Considering the increasing number of companies practicing Agile, getting a ScrumMaster on the rolls has almost become mandatory. Consequently, lot of people (including PMPs) are getting themselves certified as ScrumMaster (or Certified Scrum Developers / Certified Scrum Product Owners) . After two days training and passing the exam, they consider the job done. If you are one of them, then your journey has only started, my friend.
While becoming a Certified ScrumMaster is relatively simple and straightforward, becoming a Certified Scrum Professional is a different ballgame altogether. If you pay attention during the two day training, you can pass the CSM exam with flying colours. CSP, however requires constant practice. If the input for the CSM exam was theory, then its practice is the input for CSP exam. Consider an analogy – most of us would have studied trigonometry in school or college; how many of us can find the distance to an object close by using triangulation. The inability stems from lack of practice.
CSM training throws a lot of jargons at you – product backlog, burndown chart, sprint planning, etc. It all sounds great during the training. You understand it and take the exam. Get certified and then sit back and relax. Not so fast, mate.
The two-day training should act as only an appetiser. You are yet to enjoy your full course as part of the on-job-training when you practice what you have learnt. You may have a product backlog but you don’t’ spend enough time grooming it. You practice sprints but every once in a while you let it extend for a day or two as the team wasn’t able to finish everything they had committed. You estimate stories but the estimates are not provided by the team. I remember talking to a friend who, on knowing that my company practiced Agile, was boasting about the Agile practices at his company. I simply asked, “who estimates the stories”. Prompt came the reply, “the client”! I wish we were talking face to face rather than on phone and he could see my jaw drop.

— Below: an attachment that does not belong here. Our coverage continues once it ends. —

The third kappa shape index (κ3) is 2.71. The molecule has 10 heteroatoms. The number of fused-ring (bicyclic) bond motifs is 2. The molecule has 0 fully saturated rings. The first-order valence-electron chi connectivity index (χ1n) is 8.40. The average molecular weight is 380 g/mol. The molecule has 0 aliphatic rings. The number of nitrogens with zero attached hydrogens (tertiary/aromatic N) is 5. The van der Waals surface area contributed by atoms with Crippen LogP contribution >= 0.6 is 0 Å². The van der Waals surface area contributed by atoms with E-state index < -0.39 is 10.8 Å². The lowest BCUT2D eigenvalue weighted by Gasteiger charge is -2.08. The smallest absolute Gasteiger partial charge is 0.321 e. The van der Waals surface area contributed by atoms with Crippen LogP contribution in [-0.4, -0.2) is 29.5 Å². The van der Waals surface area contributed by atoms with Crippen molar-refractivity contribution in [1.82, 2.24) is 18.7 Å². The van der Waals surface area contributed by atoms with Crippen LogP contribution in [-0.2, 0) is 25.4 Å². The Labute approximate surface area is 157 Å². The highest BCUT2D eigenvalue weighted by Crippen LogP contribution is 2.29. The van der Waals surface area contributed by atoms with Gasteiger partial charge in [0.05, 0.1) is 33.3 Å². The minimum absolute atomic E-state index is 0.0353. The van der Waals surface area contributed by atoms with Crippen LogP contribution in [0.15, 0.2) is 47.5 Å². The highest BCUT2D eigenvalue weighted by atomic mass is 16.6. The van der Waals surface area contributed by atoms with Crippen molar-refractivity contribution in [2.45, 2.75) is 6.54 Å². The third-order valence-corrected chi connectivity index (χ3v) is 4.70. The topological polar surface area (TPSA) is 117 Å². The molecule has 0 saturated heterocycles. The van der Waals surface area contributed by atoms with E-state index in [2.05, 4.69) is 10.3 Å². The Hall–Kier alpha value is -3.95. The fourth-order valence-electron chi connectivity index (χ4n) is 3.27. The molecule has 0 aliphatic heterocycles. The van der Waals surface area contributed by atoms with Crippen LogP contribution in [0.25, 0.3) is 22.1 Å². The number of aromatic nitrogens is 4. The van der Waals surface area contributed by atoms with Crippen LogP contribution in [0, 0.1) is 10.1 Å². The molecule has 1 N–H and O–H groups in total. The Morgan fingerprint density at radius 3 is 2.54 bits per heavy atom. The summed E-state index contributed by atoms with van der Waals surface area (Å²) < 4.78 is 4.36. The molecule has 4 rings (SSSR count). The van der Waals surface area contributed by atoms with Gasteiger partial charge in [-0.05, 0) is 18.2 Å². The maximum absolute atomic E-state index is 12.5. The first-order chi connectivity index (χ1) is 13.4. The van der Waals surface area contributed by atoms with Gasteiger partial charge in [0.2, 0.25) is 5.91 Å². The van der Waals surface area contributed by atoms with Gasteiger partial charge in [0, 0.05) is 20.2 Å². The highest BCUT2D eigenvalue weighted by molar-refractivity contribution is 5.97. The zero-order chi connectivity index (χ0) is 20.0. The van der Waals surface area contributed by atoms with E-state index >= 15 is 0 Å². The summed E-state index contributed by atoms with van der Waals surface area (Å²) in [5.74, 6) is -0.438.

Even though the title of the certification has only “Scrum” in it, it also requires a fair brush with methodologies that go well with Scrum, for example eXtreme Programming (XP). I don’t really think that Scrum talks about automation or test driven development but you can’t be fully Agile without it. Lean thinking again works well with Scrum. “Lean inventories” is mirrored in Scrum by having stories detailed just enough to drive conversations, to have stories only higher up in the backlog as detailed and the lower ones as coarse grained. Yes, you learnt about it during your CSM training, but are you practicing it?
ScrumAlliance provides a list of books / articles, one should be well versed with before taking the CSP exam. But that is only a guideline (just like the Agile Manifesto). You need to have a good exposure to Agile practices if you want to earn your certification. The questions are not from a theory book. They are based on scenarios. And most of the times, all the options provided are right. Your experience would tell you which option is the best.
When I got certified as a CSM about 3 years back, I thought I knew it all. But today, after receiving my CSP certification, I can say with full confidence that the CSM was only a spark, the noodles were cooked by a steady practice, observing and stirring (or in terms of Agile – inspecting and adapting).
If you have noticed the number of times I have used the word practice in various forms in this article, you would realise what I am trying to tell you. So my humble suggestion to you is to earn your CSP certification by going through the motions of Agile practices. Follow the road amigo, not the steps.